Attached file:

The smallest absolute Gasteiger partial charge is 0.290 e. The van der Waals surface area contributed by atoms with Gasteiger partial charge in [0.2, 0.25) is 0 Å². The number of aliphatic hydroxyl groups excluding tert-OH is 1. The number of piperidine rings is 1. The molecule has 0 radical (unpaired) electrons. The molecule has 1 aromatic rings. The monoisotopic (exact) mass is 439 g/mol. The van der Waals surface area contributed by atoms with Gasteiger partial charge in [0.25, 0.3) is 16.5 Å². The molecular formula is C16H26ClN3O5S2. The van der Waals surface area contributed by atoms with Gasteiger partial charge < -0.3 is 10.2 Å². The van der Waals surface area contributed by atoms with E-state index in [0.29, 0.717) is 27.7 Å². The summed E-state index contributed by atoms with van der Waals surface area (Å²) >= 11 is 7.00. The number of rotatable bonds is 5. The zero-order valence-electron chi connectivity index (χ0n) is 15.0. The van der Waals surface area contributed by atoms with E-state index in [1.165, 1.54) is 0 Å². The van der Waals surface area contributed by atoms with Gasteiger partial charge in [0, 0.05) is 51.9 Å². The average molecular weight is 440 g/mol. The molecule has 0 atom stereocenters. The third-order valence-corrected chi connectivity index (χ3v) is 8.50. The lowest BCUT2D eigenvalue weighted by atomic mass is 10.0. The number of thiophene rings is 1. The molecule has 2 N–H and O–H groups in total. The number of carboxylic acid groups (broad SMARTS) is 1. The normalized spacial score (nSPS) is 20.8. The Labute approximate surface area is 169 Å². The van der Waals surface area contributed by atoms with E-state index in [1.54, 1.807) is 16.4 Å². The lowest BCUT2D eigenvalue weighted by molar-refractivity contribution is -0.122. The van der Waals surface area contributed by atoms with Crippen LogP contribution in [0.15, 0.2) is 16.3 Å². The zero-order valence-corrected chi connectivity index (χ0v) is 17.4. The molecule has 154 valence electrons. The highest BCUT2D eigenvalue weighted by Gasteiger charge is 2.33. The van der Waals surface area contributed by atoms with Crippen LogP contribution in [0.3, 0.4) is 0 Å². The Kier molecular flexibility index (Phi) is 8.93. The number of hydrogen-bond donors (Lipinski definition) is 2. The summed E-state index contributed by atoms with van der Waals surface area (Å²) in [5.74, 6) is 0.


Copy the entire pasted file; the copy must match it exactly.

The smallest absolute Gasteiger partial charge is 0.290 e. The van der Waals surface area contributed by atoms with Gasteiger partial charge in [0.2, 0.25) is 0 Å². The number of aliphatic hydroxyl groups excluding tert-OH is 1. The number of piperidine rings is 1. The molecule has 0 radical (unpaired) electrons. The molecule has 1 aromatic rings. The monoisotopic (exact) mass is 439 g/mol. The van der Waals surface area contributed by atoms with Gasteiger partial charge in [0.25, 0.3) is 16.5 Å². The molecular formula is C16H26ClN3O5S2. The van der Waals surface area contributed by atoms with Gasteiger partial charge < -0.3 is 10.2 Å². The van der Waals surface area contributed by atoms with E-state index in [0.29, 0.717) is 27.7 Å². The summed E-state index contributed by atoms with van der Waals surface area (Å²) >= 11 is 7.00. The number of rotatable bonds is 5. The zero-order valence-electron chi connectivity index (χ0n) is 15.0. The van der Waals surface area contributed by atoms with E-state index in [1.165, 1.54) is 0 Å². The van der Waals surface area contributed by atoms with Gasteiger partial charge in [0, 0.05) is 51.9 Å². The average molecular weight is 440 g/mol. The molecule has 0 atom stereocenters. The third-order valence-corrected chi connectivity index (χ3v) is 8.50. The lowest BCUT2D eigenvalue weighted by atomic mass is 10.0. The number of thiophene rings is 1. The molecule has 2 N–H and O–H groups in total. The number of carboxylic acid groups (broad SMARTS) is 1. The normalized spacial score (nSPS) is 20.8. The Labute approximate surface area is 169 Å². The van der Waals surface area contributed by atoms with E-state index in [1.54, 1.807) is 16.4 Å². The lowest BCUT2D eigenvalue weighted by molar-refractivity contribution is -0.122. The van der Waals surface area contributed by atoms with Crippen LogP contribution in [0.15, 0.2) is 16.3 Å². The zero-order valence-corrected chi connectivity index (χ0v) is 17.4. The molecule has 154 valence electrons. The highest BCUT2D eigenvalue weighted by Gasteiger charge is 2.33. The van der Waals surface area contributed by atoms with Crippen LogP contribution in [0.3, 0.4) is 0 Å². The Kier molecular flexibility index (Phi) is 8.93. The number of hydrogen-bond donors (Lipinski definition) is 2. The summed E-state index contributed by atoms with van der Waals surface area (Å²) in [5.74, 6) is 0.